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Similar to cervical carcinoma, HPV infection plays a significant role in the development of anal condyloma, AIN, and anal carcinoma.2, 3, 9, 17–20 It is noteworthy that koilocytes, a common finding in cervicovaginal cytology, were less frequent and were observed in only 16 (21%) specimens. Other studies have reported the absence of koilocytosis in anorectal smears despite the presence of AIN.15 Limited testing on cytology samples for HPV hindered our ability to investigate the relation of HPV types with anal AIN. Three of four male patients whose anorectal samples were submitted for HPV DNA assays tested positive for high-risk viral HPV DNA strains. Two of these three patients demonstrated the presence of AIN II in the anal biopsies.

The incidence of anal SQC among HIV-positive women is not known. Few studies show that the incidence of AIN among HIV-positive women is greater than the incidence among HIV-negative women.17, 18 In the current study, 6 of 19 female patients were HIV positive. All 6 (100%) had evidence of anal condyloma and/or AIN. Of 13 HIV-negative women, only 4 (31%) had evidence of AIN. A history of genital warts and infection with Chlamydia trachomatis or Herpes simplex type 2 are also associated with an increased risk for the development of anal carcinoma.20 In our study, 14 of 19 women had a history of dysplasia in the vulva, vagina, or cervix. Of these 14 women, 4 (29%) were diagnosed with AIN disease. These findings suggest that HIV infection and a history of sexually transmitted disease represent risk factors for the development of AIN and anal SQC.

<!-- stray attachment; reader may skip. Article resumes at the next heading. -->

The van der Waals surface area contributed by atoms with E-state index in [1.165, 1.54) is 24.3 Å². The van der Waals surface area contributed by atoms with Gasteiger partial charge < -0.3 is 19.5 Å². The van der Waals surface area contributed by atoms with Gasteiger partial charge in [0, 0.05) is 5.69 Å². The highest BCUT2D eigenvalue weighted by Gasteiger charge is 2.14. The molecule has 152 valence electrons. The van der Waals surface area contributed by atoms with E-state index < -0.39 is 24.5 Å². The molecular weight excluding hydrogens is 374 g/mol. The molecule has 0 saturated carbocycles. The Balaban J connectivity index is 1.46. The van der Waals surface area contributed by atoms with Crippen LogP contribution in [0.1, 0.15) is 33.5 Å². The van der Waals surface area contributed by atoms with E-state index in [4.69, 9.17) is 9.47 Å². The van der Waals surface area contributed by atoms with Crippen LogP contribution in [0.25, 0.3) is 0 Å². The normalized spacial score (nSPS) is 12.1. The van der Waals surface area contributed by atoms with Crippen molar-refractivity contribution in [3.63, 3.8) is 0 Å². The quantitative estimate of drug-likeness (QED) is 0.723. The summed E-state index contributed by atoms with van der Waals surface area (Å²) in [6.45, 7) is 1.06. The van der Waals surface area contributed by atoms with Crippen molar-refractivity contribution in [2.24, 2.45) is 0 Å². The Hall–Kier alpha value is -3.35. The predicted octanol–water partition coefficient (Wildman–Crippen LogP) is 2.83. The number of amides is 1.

The high sensitivity obtained in the current series (92%) suggests that the use of anorectal cytology in the evaluation of anal dysplasia can be useful, particularly in high-risk individuals, such as those who are HIV positive. Many cytologic similarities exist between squamous intraepithelial disease in anorectal and cervical sites. However, diagnostic pitfalls exist. The cytologic diagnosis of dysplasia should be based on nuclear alterations and N/C ratios rather than on cytoplasmic features. In addition, the presence of opportunistic infections such as Herpes simplex virus and marked reactive/reparative cellular changes should not preclude the diagnosis of malignancy. The current study demonstrates that anorectal cytology is useful in the early detection of neoplastic processes; however, special attention must be given to potential pitfalls. Anoscopy is important in confirming the presence of a lesion, particularly HRA. Nonetheless, only a biopsy can accurately determine the grade of a lesion.

REFERENCES

  1. Top of page
  2. Abstract
  3. MATERIALS AND METHODS
  4. RESULTS
  5. DISCUSSION
  6. REFERENCES